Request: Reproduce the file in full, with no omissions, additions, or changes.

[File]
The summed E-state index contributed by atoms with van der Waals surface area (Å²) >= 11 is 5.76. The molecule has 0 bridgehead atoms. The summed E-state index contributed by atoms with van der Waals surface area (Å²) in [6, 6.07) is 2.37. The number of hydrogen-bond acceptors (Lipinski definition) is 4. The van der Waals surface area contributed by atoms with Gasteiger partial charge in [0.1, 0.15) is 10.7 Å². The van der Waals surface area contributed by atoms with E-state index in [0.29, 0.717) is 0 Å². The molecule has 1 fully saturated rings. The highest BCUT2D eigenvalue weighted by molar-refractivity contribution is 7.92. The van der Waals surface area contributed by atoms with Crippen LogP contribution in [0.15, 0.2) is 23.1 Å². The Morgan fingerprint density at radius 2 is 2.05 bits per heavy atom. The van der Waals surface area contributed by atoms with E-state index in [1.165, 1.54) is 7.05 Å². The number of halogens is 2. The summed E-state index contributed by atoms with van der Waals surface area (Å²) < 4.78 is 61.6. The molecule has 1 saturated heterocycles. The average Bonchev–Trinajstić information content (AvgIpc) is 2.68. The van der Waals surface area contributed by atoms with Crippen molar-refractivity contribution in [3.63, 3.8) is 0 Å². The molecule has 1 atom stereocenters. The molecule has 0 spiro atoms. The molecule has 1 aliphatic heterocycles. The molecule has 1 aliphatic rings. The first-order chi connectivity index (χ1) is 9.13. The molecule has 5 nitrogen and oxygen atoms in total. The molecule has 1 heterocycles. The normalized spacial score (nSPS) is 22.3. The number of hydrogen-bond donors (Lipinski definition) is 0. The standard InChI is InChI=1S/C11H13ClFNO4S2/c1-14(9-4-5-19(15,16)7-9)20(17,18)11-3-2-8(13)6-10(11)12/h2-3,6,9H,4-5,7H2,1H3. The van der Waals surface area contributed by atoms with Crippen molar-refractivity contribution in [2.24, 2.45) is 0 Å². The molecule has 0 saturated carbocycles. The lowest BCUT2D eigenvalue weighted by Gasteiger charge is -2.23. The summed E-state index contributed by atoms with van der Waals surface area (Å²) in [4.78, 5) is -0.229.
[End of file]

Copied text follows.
The summed E-state index contributed by atoms with van der Waals surface area (Å²) >= 11 is 5.76. The molecule has 0 bridgehead atoms. The summed E-state index contributed by atoms with van der Waals surface area (Å²) in [6, 6.07) is 2.37. The number of hydrogen-bond acceptors (Lipinski definition) is 4. The van der Waals surface area contributed by atoms with Gasteiger partial charge in [0.1, 0.15) is 10.7 Å². The van der Waals surface area contributed by atoms with E-state index in [0.29, 0.717) is 0 Å². The molecule has 1 fully saturated rings. The highest BCUT2D eigenvalue weighted by molar-refractivity contribution is 7.92. The van der Waals surface area contributed by atoms with Crippen LogP contribution in [0.15, 0.2) is 23.1 Å². The Morgan fingerprint density at radius 2 is 2.05 bits per heavy atom. The van der Waals surface area contributed by atoms with E-state index in [1.165, 1.54) is 7.05 Å². The number of halogens is 2. The summed E-state index contributed by atoms with van der Waals surface area (Å²) < 4.78 is 61.6. The molecule has 1 saturated heterocycles. The average Bonchev–Trinajstić information content (AvgIpc) is 2.68. The van der Waals surface area contributed by atoms with Crippen molar-refractivity contribution in [3.63, 3.8) is 0 Å². The molecule has 1 atom stereocenters. The molecule has 0 spiro atoms. The molecule has 1 aliphatic heterocycles. The molecule has 1 aliphatic rings. The first-order chi connectivity index (χ1) is 9.13. The molecule has 5 nitrogen and oxygen atoms in total. The molecule has 1 heterocycles. The normalized spacial score (nSPS) is 22.3. The number of hydrogen-bond donors (Lipinski definition) is 0. The standard InChI is InChI=1S/C11H13ClFNO4S2/c1-14(9-4-5-19(15,16)7-9)20(17,18)11-3-2-8(13)6-10(11)12/h2-3,6,9H,4-5,7H2,1H3. The van der Waals surface area contributed by atoms with Crippen molar-refractivity contribution in [2.24, 2.45) is 0 Å². The molecule has 0 saturated carbocycles. The lowest BCUT2D eigenvalue weighted by Gasteiger charge is -2.23. The summed E-state index contributed by atoms with van der Waals surface area (Å²) in [4.78, 5) is -0.229.